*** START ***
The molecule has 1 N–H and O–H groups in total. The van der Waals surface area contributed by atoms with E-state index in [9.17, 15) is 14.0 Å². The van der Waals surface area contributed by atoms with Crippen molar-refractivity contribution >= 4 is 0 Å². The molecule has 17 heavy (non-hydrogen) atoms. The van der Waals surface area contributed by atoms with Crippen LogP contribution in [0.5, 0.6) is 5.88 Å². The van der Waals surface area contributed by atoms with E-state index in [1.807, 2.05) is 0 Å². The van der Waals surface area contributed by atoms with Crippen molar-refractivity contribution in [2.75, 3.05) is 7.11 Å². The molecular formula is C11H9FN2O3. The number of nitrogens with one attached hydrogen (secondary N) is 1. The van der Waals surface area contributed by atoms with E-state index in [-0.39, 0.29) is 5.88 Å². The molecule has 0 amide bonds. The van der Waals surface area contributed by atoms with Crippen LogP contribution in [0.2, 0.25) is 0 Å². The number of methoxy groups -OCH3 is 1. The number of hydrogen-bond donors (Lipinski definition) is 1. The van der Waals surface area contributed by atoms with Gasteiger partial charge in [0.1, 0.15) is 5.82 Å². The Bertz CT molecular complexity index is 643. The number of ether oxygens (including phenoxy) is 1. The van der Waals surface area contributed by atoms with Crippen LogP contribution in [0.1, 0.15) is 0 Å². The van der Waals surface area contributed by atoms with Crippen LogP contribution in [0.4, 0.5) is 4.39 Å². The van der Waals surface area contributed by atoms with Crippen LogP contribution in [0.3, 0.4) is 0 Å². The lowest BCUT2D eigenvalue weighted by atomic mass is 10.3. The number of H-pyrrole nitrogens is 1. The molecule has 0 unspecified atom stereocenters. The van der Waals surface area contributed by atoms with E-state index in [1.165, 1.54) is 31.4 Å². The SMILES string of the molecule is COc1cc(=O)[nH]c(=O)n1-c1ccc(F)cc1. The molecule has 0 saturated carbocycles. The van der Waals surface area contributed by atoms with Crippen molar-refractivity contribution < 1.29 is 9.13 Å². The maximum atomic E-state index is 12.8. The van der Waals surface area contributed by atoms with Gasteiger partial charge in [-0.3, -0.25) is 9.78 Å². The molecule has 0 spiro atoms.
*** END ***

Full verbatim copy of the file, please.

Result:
The molecule has 1 N–H and O–H groups in total. The van der Waals surface area contributed by atoms with E-state index in [9.17, 15) is 14.0 Å². The van der Waals surface area contributed by atoms with Crippen molar-refractivity contribution >= 4 is 0 Å². The molecule has 17 heavy (non-hydrogen) atoms. The van der Waals surface area contributed by atoms with Crippen LogP contribution in [0.5, 0.6) is 5.88 Å². The van der Waals surface area contributed by atoms with E-state index in [1.807, 2.05) is 0 Å². The van der Waals surface area contributed by atoms with Crippen molar-refractivity contribution in [2.75, 3.05) is 7.11 Å². The molecular formula is C11H9FN2O3. The number of nitrogens with one attached hydrogen (secondary N) is 1. The van der Waals surface area contributed by atoms with E-state index in [-0.39, 0.29) is 5.88 Å². The molecule has 0 amide bonds. The van der Waals surface area contributed by atoms with Crippen LogP contribution in [0.2, 0.25) is 0 Å². The number of methoxy groups -OCH3 is 1. The number of hydrogen-bond donors (Lipinski definition) is 1. The van der Waals surface area contributed by atoms with Gasteiger partial charge in [0.1, 0.15) is 5.82 Å². The Bertz CT molecular complexity index is 643. The number of ether oxygens (including phenoxy) is 1. The van der Waals surface area contributed by atoms with Crippen LogP contribution in [0.1, 0.15) is 0 Å². The van der Waals surface area contributed by atoms with Crippen LogP contribution in [0.4, 0.5) is 4.39 Å². The van der Waals surface area contributed by atoms with Crippen LogP contribution in [0.3, 0.4) is 0 Å². The lowest BCUT2D eigenvalue weighted by atomic mass is 10.3. The number of H-pyrrole nitrogens is 1. The molecule has 0 unspecified atom stereocenters. The van der Waals surface area contributed by atoms with E-state index in [1.165, 1.54) is 31.4 Å². The SMILES string of the molecule is COc1cc(=O)[nH]c(=O)n1-c1ccc(F)cc1. The molecule has 0 saturated carbocycles. The van der Waals surface area contributed by atoms with Crippen molar-refractivity contribution < 1.29 is 9.13 Å². The maximum atomic E-state index is 12.8. The van der Waals surface area contributed by atoms with Gasteiger partial charge in [-0.3, -0.25) is 9.78 Å². The molecule has 0 spiro atoms.